Plz stop with the death threats towards my parents. They did nothing wrong. I was the one in the wrong and I am paying for being insensitive

Please stop spreading around my parents number, and my home address. THEY DID NOTHING WRONG.

Commenters on a Barstool Sports article about Lynch began to track down all of her information, including her employer and what they thought was her dad’s company.

Boston Marathon victim Sydney Corcoran, who was severely injured along with her mother, Celeste, also tweeted in anger at Lynch.

@SomeSKANKinMI You should be ashamed, my mother lost both her legs and I almost died in the marathon. You need a filter.

In her reopened Twitter, Lynch said she had lost her job over the costume.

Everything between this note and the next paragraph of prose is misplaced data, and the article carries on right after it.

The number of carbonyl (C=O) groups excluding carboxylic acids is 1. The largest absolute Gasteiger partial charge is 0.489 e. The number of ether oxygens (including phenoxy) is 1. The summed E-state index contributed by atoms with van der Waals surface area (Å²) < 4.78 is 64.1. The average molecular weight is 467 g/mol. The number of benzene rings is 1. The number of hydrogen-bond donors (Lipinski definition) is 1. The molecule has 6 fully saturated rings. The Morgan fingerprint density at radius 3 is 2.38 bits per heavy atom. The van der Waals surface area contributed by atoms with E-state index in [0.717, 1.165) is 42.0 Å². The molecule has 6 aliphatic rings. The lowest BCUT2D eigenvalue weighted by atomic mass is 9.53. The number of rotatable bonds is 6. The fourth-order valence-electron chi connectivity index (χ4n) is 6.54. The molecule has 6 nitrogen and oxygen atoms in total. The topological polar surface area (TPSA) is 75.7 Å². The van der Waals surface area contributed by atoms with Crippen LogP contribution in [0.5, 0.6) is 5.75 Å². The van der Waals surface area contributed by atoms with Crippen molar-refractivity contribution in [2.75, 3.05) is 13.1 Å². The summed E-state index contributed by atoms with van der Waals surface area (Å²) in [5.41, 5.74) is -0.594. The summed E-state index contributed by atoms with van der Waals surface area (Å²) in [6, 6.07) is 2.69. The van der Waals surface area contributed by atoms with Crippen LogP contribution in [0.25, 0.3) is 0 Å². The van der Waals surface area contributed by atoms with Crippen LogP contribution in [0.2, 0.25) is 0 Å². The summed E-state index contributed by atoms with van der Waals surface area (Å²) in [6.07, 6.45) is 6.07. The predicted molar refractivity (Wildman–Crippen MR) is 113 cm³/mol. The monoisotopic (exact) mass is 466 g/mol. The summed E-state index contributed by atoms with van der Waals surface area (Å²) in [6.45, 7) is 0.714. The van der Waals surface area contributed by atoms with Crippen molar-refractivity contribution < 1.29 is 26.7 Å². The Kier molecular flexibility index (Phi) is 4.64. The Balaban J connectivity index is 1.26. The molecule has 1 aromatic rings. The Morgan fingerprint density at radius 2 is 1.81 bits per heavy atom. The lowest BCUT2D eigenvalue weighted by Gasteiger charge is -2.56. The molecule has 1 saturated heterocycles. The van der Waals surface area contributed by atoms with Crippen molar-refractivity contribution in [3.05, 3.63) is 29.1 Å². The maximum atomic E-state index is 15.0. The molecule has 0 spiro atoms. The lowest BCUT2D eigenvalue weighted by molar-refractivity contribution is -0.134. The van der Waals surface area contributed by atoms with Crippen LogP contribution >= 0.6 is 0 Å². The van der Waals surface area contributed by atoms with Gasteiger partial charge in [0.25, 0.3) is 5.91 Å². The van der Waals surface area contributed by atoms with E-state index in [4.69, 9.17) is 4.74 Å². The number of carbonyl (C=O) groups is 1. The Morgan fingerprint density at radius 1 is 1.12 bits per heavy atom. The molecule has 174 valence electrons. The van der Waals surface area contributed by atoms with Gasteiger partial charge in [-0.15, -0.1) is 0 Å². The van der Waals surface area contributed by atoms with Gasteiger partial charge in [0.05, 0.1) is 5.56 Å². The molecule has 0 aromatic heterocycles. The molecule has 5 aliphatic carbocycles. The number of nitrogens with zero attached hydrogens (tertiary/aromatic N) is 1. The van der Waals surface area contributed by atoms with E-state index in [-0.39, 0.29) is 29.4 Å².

I have been fired from my job. I am paying for what I thought was a simple joke. I know it was wrong now. I wasn’t thinking.

Though the Internet anger continued into November, some tried to end the incessant attacks on Lynch, tweeting that they had forgiven her.

@SomeSKANKinMI You guys, stop. Cyber bullying another human being is not going to undo her actions. She has apologized.

@SomeSKANKinMI As someone who ran the marathon, I know that violent, angry responses are exactly what fueled the bombings to begin with.

@SomeSKANKinMI everyone makes mistakes. You’ll get a second chance. Stay classy and above the fray.

@SomeSKANKinMI As a Bostonian, I forgive you. I am glad that you have not killed yourself, and I seriously hope you learned your lesson.

Update Nov. 3, 12:50 p.m.: Lynch reached out to BuzzFeed by email to express her regret at her costume choice. She also chastised those who wished harm on her, saying she would never wish what happened to her on someone else.